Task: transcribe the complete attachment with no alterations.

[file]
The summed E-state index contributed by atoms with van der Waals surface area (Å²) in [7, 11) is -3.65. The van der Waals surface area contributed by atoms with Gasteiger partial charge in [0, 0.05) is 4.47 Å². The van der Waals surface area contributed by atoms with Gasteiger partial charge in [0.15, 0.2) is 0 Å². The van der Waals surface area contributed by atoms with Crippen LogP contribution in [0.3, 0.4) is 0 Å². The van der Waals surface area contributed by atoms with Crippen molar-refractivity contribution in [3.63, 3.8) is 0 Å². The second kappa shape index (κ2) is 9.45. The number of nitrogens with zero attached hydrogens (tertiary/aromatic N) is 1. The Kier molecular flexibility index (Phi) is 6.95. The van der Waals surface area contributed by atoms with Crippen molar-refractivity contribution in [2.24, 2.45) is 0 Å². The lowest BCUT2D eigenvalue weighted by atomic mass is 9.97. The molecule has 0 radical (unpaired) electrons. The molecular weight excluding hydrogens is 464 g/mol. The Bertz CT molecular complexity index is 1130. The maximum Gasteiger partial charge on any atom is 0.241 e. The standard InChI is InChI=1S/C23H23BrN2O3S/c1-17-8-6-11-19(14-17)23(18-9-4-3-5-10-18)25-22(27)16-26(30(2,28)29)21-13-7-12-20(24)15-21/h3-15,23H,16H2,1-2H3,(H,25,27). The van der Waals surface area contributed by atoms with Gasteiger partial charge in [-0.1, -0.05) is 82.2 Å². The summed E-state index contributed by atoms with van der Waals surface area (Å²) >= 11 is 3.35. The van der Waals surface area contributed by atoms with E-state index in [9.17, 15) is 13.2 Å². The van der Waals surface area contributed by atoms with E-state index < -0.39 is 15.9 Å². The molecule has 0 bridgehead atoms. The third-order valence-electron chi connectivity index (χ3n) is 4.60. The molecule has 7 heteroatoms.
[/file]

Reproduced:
The summed E-state index contributed by atoms with van der Waals surface area (Å²) in [7, 11) is -3.65. The van der Waals surface area contributed by atoms with Gasteiger partial charge in [0, 0.05) is 4.47 Å². The van der Waals surface area contributed by atoms with Gasteiger partial charge in [0.15, 0.2) is 0 Å². The van der Waals surface area contributed by atoms with Crippen LogP contribution in [0.3, 0.4) is 0 Å². The van der Waals surface area contributed by atoms with Crippen molar-refractivity contribution in [3.63, 3.8) is 0 Å². The second kappa shape index (κ2) is 9.45. The number of nitrogens with zero attached hydrogens (tertiary/aromatic N) is 1. The Kier molecular flexibility index (Phi) is 6.95. The van der Waals surface area contributed by atoms with Crippen molar-refractivity contribution in [2.24, 2.45) is 0 Å². The lowest BCUT2D eigenvalue weighted by atomic mass is 9.97. The molecule has 0 radical (unpaired) electrons. The molecular weight excluding hydrogens is 464 g/mol. The Bertz CT molecular complexity index is 1130. The maximum Gasteiger partial charge on any atom is 0.241 e. The standard InChI is InChI=1S/C23H23BrN2O3S/c1-17-8-6-11-19(14-17)23(18-9-4-3-5-10-18)25-22(27)16-26(30(2,28)29)21-13-7-12-20(24)15-21/h3-15,23H,16H2,1-2H3,(H,25,27). The van der Waals surface area contributed by atoms with Gasteiger partial charge in [-0.1, -0.05) is 82.2 Å². The summed E-state index contributed by atoms with van der Waals surface area (Å²) >= 11 is 3.35. The van der Waals surface area contributed by atoms with E-state index in [9.17, 15) is 13.2 Å². The van der Waals surface area contributed by atoms with E-state index < -0.39 is 15.9 Å². The molecule has 0 bridgehead atoms. The third-order valence-electron chi connectivity index (χ3n) is 4.60. The molecule has 7 heteroatoms.